• The approach used for the 111 Deaf Text Service has given the Police a technology platform that can be used for mass text communication with a defined community. For example, the platform was used to communicate with the Police and emergency service staff in Christchurch after the 22 February 2011 earthquake. In effect, the 111 Deaf Text Service piloted the technology, first with the culturally deaf community and then with the wider hearing-impaired community.

Working on new technology or solving technology problems already solved by someone else is not always cost-effective and can result in unnecessary risks.

The InfoConnect, SmartGate, and 111 Deaf Text Service projects involved entities performing a national and/or international scan of how other entities had addressed the service challenges that they faced. With SmartGate, this resulted in adopting "off the shelf" technology. With the 111 Deaf Text Service, it meant using a technology that other police forces had not used for this purpose.

Have strong leadership and senior support

Strong leadership and support from main stakeholders, such as Ministers and senior managers:

  • are critical to effectively realise benefits in ICT-enabled projects;
  • can help to accelerate critical decisions, resolve resource blockages, set and manage realistic expectations, and add impetus to a project; and
  • are particularly important for the reporting stages, when information about the project is given to people outside the project for them to make decisions this includes the business case and benefits planning and reporting stages outlined in Figure 2.

Some of the projects had strong support from politicians. With the Christchurch Earthquake Employment Support System, the Minister of Social Development reported daily to the media how many employers and employees had received payments. This gave the Minister a direct stake in the project.

The New Zealand and Australian Prime Ministers made a commitment to SmartGate. Because the Prime Minister and Cabinet prioritised SmartGate, it was a priority for the chief executive and Customs. The project team could rely on having the resources they needed from the organisation to complete the project on time.

With Landonline, the chief executive's active and engaged sponsorship was important for communicating the importance of the project.

Work effectively with the right people, including end users

The six projects show that successful project teams work effectively with the right people. In particular, they:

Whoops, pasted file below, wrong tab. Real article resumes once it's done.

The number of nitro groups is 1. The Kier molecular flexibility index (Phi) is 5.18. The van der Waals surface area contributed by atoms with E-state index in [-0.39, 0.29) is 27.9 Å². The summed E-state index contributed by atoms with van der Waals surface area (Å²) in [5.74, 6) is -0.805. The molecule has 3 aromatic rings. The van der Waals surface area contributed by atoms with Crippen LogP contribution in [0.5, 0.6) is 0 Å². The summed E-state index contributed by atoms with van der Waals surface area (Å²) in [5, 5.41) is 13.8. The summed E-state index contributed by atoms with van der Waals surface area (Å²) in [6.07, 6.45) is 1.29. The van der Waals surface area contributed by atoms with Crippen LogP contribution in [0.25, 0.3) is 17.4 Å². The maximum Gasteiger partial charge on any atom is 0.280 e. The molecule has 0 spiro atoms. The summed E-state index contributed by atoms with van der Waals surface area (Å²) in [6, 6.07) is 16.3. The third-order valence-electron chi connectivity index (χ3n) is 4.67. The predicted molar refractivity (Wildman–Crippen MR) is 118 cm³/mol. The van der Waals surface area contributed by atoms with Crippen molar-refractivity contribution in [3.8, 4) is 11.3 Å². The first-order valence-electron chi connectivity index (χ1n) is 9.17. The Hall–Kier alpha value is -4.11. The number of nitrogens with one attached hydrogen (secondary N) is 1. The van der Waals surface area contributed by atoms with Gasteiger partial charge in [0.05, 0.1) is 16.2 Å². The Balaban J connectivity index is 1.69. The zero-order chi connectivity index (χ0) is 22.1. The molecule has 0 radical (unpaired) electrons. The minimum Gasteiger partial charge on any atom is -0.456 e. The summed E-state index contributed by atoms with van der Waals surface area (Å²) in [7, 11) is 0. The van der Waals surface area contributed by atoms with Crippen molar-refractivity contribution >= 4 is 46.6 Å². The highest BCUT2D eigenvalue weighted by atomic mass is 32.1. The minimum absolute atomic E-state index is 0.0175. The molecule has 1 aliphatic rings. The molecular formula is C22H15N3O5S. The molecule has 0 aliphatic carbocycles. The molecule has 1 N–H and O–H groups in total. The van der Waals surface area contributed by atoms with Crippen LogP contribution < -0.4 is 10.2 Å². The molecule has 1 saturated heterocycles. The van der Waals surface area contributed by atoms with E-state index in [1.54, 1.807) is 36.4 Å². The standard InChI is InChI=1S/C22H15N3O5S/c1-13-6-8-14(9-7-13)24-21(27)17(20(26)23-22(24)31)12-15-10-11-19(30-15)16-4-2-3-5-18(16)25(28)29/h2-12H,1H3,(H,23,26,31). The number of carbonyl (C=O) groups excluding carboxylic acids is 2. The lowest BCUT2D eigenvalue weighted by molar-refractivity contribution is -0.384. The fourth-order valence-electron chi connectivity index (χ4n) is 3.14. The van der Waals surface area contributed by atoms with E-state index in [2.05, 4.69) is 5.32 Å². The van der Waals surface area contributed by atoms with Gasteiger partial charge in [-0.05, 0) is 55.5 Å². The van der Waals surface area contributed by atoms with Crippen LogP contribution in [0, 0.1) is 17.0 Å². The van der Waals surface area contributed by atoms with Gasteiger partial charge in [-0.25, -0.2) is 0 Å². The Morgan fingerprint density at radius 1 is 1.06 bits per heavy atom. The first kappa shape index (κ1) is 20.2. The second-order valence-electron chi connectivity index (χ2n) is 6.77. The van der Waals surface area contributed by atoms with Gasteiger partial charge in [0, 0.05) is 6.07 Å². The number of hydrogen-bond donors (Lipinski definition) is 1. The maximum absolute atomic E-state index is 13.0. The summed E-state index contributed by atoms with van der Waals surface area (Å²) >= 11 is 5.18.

• pay a lot of attention to users' experiences; and
  • have strong and collaborative relationships within the project team, with vendors, and with principal stakeholders, including other public entities involved.

These factors relate to all the stages of the benefits realisation process outlined in Figure 2.

The complexities of the environments in which public entities work mean that many parties may have an interest in their business. This includes end users, the providers of technology, and politicians. Achieving benefits through technology can depend on all of these people.

In planning and setting up the 111 Deaf Text System, the Police worked closely with the culturally deaf community. This means that the Police better understand what cultural deafness means in a practical sense. They have adjusted operational practices, not just the provision of 111 services, to the needs of this specific community.

Strong support from external stakeholders was a feature of the Landonline project. Strongly committed stakeholder groups, including law societies and surveyors, contributed to understanding better what users required. Landonline project teams included paid stakeholder representatives.

Because business benefits are derived when people, enabled by technology, do things differently, having strong collaboration and commitment among those involved within a public entity is important. Strong collaboration and commitment were notable in:

  • the Christchurch Earthquake Employment Support System, with staff being co-located and doing the initial design for the system during a weekend; and